Ok, so this can be incredibly serious. Dirty make-up brushes (not washed weekly OR daily) and old make-up. Last year on FB was a photo that went viral. A young woman from Texas, named Katie Wright, was treated for cellulitis…what is that? you ask:…it’s a very serious bacterial infection that is quite painful and in rare cases can be fatal. Nope, not kidding. Not even a smidgen of exaggeration. Her face was disfigured in an hour once the infection started. The culprit? Dirty make-up brushes, old make-up. What does that mean exactly? I know, I can hear it now; I spend so much money on my make-up, I’m not throwing it out!” Girl, I hear you… but the reality is this; most make-up has a healthy shelf life of 6mos. NOT years! Mascara is 3mos. Especially, here on the coast where the bacteria count is generally high and even more so, during May grey & our oh, so sweet, June gloom! If you have some older cosmetics sitting around OR you don’t use your cosmetics often, you might want to think twice before using them. This is because old cosmetics (older than 6mos) can actually be breeding grounds for bacteria. In addition to making sure that you’re using fresh cosmetics that haven’t had a chance to garner the growth of bacteria, you’ll also want to make sure that you take the time to properly clean off your cosmetics. Keeping cosmetics applied to your skin for extended periods of time can be dangerous because it can contribute to the clogging of your pores. This, in combination with unhygienic practices, can make it a lot easier for you to develop an eye stye. There are certainly cosmetics available that are intended to be less detrimental to your pores. However, in all cases, the best thing to do is make sure that you wash off your cosmetics regularly. Let me be very CLEAR… this does not mean warm water only. Water alone will not clean off make-up. Some type of make-up remover needs to be used. I personally, swear by Xtreme Make-up Cleanser. It’s all botanicals, it takes off everything with great ease and doesn’t effect my lash extensions. Considering the fact that you’ll be applying these cosmetics directly to your face, you may want to make sure that you’re using fresh cosmetics. It’s also important to sanitize your hands before and after putting on cosmetics to prevent the spread of bacteria.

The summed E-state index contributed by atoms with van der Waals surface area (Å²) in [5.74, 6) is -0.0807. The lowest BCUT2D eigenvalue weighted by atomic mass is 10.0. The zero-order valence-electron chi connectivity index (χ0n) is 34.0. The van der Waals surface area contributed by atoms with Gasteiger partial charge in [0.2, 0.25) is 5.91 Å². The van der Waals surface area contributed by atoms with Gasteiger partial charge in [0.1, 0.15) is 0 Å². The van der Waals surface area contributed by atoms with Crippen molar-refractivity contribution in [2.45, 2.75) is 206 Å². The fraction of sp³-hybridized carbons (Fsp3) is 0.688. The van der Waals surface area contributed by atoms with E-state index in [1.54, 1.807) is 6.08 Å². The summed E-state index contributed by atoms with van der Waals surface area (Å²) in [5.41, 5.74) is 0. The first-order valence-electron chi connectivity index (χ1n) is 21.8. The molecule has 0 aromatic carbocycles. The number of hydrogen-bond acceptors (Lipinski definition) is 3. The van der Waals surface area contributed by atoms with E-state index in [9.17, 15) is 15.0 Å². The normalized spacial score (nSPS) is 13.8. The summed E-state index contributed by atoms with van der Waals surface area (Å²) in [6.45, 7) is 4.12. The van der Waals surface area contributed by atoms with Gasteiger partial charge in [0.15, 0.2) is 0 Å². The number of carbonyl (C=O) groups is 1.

The simple reality is we live in a world full of germs and those little devils are getting stronger and stronger. The term “Super Bug” isn’t in reference to a Disney flick! Antibiotics are dished out like candy and the bugs are getting quite accustomed to them…on top of many who “self-prescribe” and never finish off the dosage correctly, (I digress)but that’s another blog for another day.
Wash those hands all the time, everyday and maybe think about some organic hand sanitizer for the car, your purse etc… and not touching your face or eyes w/out first washing hands. Happy clean hands are the majority of the battle!!
In Gratitude… Madison, aka “The Mad Lasher” (wink)